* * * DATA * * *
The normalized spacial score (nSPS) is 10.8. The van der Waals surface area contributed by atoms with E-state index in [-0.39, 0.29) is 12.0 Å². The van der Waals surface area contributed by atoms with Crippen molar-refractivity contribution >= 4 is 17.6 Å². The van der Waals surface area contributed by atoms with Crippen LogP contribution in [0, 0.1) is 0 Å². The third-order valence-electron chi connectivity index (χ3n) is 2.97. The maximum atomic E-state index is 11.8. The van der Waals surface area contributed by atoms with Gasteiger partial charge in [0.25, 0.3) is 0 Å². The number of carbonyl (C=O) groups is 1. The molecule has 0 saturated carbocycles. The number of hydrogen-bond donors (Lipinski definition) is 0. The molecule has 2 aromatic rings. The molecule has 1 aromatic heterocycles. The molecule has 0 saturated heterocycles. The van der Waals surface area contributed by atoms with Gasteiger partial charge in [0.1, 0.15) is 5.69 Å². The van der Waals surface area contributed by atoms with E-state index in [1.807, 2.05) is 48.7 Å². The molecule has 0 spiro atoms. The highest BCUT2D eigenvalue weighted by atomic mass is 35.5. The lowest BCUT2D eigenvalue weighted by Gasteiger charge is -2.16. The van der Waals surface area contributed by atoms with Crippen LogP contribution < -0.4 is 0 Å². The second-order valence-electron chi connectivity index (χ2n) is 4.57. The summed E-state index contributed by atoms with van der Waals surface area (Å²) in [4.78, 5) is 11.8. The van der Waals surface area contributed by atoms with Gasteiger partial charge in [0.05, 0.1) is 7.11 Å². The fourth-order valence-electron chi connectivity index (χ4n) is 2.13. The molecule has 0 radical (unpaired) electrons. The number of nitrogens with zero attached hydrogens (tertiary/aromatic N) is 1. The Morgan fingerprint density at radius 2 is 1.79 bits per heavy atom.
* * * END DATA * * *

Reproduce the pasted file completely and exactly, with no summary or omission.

The normalized spacial score (nSPS) is 10.8. The van der Waals surface area contributed by atoms with E-state index in [-0.39, 0.29) is 12.0 Å². The van der Waals surface area contributed by atoms with Crippen molar-refractivity contribution >= 4 is 17.6 Å². The van der Waals surface area contributed by atoms with Crippen LogP contribution in [0, 0.1) is 0 Å². The third-order valence-electron chi connectivity index (χ3n) is 2.97. The maximum atomic E-state index is 11.8. The van der Waals surface area contributed by atoms with Gasteiger partial charge in [0.25, 0.3) is 0 Å². The number of carbonyl (C=O) groups is 1. The molecule has 0 saturated carbocycles. The number of hydrogen-bond donors (Lipinski definition) is 0. The molecule has 2 aromatic rings. The molecule has 1 aromatic heterocycles. The molecule has 0 saturated heterocycles. The van der Waals surface area contributed by atoms with Gasteiger partial charge in [0.1, 0.15) is 5.69 Å². The van der Waals surface area contributed by atoms with E-state index in [1.807, 2.05) is 48.7 Å². The molecule has 0 spiro atoms. The highest BCUT2D eigenvalue weighted by atomic mass is 35.5. The lowest BCUT2D eigenvalue weighted by Gasteiger charge is -2.16. The van der Waals surface area contributed by atoms with Crippen LogP contribution < -0.4 is 0 Å². The second-order valence-electron chi connectivity index (χ2n) is 4.57. The summed E-state index contributed by atoms with van der Waals surface area (Å²) in [4.78, 5) is 11.8. The van der Waals surface area contributed by atoms with Gasteiger partial charge in [0.05, 0.1) is 7.11 Å². The fourth-order valence-electron chi connectivity index (χ4n) is 2.13. The molecule has 0 radical (unpaired) electrons. The number of nitrogens with zero attached hydrogens (tertiary/aromatic N) is 1. The Morgan fingerprint density at radius 2 is 1.79 bits per heavy atom.